Monday, June 15, 2015

American Songs of Stephen Foster

The emergence of commercial popular music in the United States coincided with the rise of the literate middle class and the transition from rural to urban communities. Its success resulted from an increase in income and time for leisurely activities, which many Americans of the middle and upper classes enjoyed during the nineteenth century. In terms of musical style, English, Italian, Scottish, and Irish melodies influenced many American popular songs.

Americans began viewing musical literacy as a desirable trait during the early nineteenth century. Many women studied music at private schools or “seminaries” in order to appear accomplished. Around the same time, piano manufacturing increased, and many middle-class Americans could now afford to have one in their home. The rise of musical literacy and piano production directly benefited Stephen Foster as many of his songs became quite popular in parlor settings.

American music scholars credit Stephen Foster as being the first American composer to make a living solely from writing popular songs. Many of Foster’s songs gained popularity during his lifetime because they reflected the spirit of the age in which he lived. During the early nineteenth century, many Americans moved to the large industrial cities and left the rural farmland behind. An unintended consequence of this mass urbanization was the increased spread of disease (such as cholera), which led to the premature loss of loved ones and touched the lives of many American families. Though excitement existed for the burgeoning urban centers, some Americans longed for the simple past: a past that in their minds, could be connected with their idealized lives in rural environments. Poetry and literary sources from this period in American history reify these sentiments.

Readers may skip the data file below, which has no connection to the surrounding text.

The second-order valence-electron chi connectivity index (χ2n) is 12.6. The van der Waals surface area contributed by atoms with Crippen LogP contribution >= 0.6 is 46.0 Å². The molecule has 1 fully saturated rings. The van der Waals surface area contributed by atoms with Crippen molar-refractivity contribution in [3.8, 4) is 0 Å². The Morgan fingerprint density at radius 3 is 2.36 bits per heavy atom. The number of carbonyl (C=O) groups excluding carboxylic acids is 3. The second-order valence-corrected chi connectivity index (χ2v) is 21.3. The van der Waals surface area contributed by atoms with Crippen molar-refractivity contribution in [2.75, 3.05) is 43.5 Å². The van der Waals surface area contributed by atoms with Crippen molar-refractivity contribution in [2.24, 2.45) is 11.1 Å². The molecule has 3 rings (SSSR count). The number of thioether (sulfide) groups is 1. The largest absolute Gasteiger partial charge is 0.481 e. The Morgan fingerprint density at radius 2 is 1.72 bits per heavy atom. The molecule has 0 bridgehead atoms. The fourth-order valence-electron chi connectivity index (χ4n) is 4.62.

Below you can listen to a parlor song written near the end of Foster’s life. He certainly had a way of writing music that not only resonated with his contemporaries but would have a lasting effect on generations to come.

Beautiful dreamer, wake unto me,
Starlight and dewdrops are waiting for thee;
Sounds of the rude world heard in the day,
Lull'd by the moonlight have all pass'd a way!

Beautiful dreamer, queen of my song,
List while I woo thee with soft melody;
Gone are the cares of life's busy throng,—
Beautiful dreamer, awake unto me!
Beautiful dreamer awake unto me!

Beautiful dreamer, out on the sea
Mermaids are chaunting the wild lorelie;
Over the streamlet vapors are borne,
Waiting to fade at the bright coming morn.

Beautiful dreamer, beam on my heart,
E'en as the morn on the streamlet and sea;
Then will all clouds of sorrow depart,—
Beautiful dreamer, awake unto me!

Beautiful dreamer, awake unto me!

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